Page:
The head of U.S. military operations in space said Friday that the U.S. is monitoring Chinese activities for potential threats to American assets as space debris accumulates in lower Earth orbit.
During a telephone news conference with reporters in Asia, Army Gen. James Dickinson, Commander of U.S. Space Command, also hailed the passage of a UN resolution to stop countries from conducting direct-ascent anti satellite tests (ASAT) that create massive fields of space debris, which endanger satellites and space stations.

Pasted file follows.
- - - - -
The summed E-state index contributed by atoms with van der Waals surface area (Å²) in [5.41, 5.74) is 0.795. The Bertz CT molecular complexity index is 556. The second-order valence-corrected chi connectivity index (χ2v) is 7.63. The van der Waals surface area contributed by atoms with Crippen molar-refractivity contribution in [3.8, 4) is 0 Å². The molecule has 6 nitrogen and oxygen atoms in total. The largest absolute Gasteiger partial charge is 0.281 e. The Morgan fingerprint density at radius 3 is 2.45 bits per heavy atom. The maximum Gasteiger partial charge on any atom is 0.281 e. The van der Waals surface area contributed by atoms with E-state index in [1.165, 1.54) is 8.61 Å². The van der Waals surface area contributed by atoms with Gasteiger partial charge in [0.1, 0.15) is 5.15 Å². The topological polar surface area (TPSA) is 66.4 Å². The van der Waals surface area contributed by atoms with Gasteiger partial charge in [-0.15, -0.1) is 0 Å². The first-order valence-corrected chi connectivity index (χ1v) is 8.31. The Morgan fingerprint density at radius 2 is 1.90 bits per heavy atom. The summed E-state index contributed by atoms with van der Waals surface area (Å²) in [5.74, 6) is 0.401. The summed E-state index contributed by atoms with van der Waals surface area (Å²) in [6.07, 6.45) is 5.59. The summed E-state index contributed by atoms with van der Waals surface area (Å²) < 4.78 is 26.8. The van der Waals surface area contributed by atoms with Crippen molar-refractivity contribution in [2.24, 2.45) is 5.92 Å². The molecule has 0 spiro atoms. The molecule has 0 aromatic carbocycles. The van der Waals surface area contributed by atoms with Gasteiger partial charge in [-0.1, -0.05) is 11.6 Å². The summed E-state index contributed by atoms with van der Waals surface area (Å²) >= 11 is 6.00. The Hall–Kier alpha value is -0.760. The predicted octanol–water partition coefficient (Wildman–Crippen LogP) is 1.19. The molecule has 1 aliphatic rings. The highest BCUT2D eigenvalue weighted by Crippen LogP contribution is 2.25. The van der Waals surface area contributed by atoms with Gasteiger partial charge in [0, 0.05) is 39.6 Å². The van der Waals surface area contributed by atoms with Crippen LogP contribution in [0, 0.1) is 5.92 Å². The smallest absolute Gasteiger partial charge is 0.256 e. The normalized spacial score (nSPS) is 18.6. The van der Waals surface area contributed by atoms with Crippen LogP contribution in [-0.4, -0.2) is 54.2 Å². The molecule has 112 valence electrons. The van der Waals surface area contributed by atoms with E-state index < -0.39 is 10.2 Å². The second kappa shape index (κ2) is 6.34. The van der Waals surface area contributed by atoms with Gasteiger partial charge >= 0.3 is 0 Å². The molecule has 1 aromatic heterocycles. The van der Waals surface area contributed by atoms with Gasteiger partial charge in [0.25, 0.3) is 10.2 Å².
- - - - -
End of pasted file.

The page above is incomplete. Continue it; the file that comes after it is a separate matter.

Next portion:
Of the four countries that have conducted such ASAT tests, the U.S. was the only one to vote in favor of stopping the practice. China and Russia voted no while India abstained.
Space Command is currently tracking more than 48,000 objects in near Earth orbit, including satellites, telescopes, space stations and pieces of debris of all sizes, up from 25,000 just three years ago, Dickinson said.
He further cautioned that even tiny shards of metal can pose a danger to space activities.